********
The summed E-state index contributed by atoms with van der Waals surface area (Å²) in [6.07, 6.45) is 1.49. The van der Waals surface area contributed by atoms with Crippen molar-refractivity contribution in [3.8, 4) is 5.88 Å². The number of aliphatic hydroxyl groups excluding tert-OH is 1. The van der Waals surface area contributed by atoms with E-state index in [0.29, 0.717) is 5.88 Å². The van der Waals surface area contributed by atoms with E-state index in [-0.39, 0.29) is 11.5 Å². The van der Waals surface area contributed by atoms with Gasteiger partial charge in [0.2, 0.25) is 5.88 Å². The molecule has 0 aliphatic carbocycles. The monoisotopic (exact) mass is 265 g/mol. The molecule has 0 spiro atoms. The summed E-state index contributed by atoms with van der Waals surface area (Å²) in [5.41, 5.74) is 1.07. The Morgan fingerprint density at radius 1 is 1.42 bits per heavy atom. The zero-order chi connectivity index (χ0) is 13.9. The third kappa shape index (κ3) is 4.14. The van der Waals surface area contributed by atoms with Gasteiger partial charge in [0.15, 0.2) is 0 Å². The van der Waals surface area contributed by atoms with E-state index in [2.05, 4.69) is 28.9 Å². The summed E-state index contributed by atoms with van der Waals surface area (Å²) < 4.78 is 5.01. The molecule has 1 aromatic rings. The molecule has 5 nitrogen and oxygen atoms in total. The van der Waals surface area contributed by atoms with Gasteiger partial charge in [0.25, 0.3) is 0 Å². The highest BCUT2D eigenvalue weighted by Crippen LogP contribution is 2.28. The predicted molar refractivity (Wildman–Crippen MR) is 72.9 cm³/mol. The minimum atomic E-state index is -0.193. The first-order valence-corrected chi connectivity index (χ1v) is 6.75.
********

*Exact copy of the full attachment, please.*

The summed E-state index contributed by atoms with van der Waals surface area (Å²) in [6.07, 6.45) is 1.49. The van der Waals surface area contributed by atoms with Crippen molar-refractivity contribution in [3.8, 4) is 5.88 Å². The number of aliphatic hydroxyl groups excluding tert-OH is 1. The van der Waals surface area contributed by atoms with E-state index in [0.29, 0.717) is 5.88 Å². The van der Waals surface area contributed by atoms with E-state index in [-0.39, 0.29) is 11.5 Å². The van der Waals surface area contributed by atoms with Gasteiger partial charge in [0.2, 0.25) is 5.88 Å². The molecule has 0 aliphatic carbocycles. The monoisotopic (exact) mass is 265 g/mol. The molecule has 0 spiro atoms. The summed E-state index contributed by atoms with van der Waals surface area (Å²) in [5.41, 5.74) is 1.07. The Morgan fingerprint density at radius 1 is 1.42 bits per heavy atom. The zero-order chi connectivity index (χ0) is 13.9. The third kappa shape index (κ3) is 4.14. The van der Waals surface area contributed by atoms with Gasteiger partial charge in [0.15, 0.2) is 0 Å². The van der Waals surface area contributed by atoms with E-state index in [2.05, 4.69) is 28.9 Å². The summed E-state index contributed by atoms with van der Waals surface area (Å²) < 4.78 is 5.01. The molecule has 1 aromatic rings. The molecule has 5 nitrogen and oxygen atoms in total. The van der Waals surface area contributed by atoms with Gasteiger partial charge in [0.25, 0.3) is 0 Å². The highest BCUT2D eigenvalue weighted by Crippen LogP contribution is 2.28. The predicted molar refractivity (Wildman–Crippen MR) is 72.9 cm³/mol. The minimum atomic E-state index is -0.193. The first-order valence-corrected chi connectivity index (χ1v) is 6.75.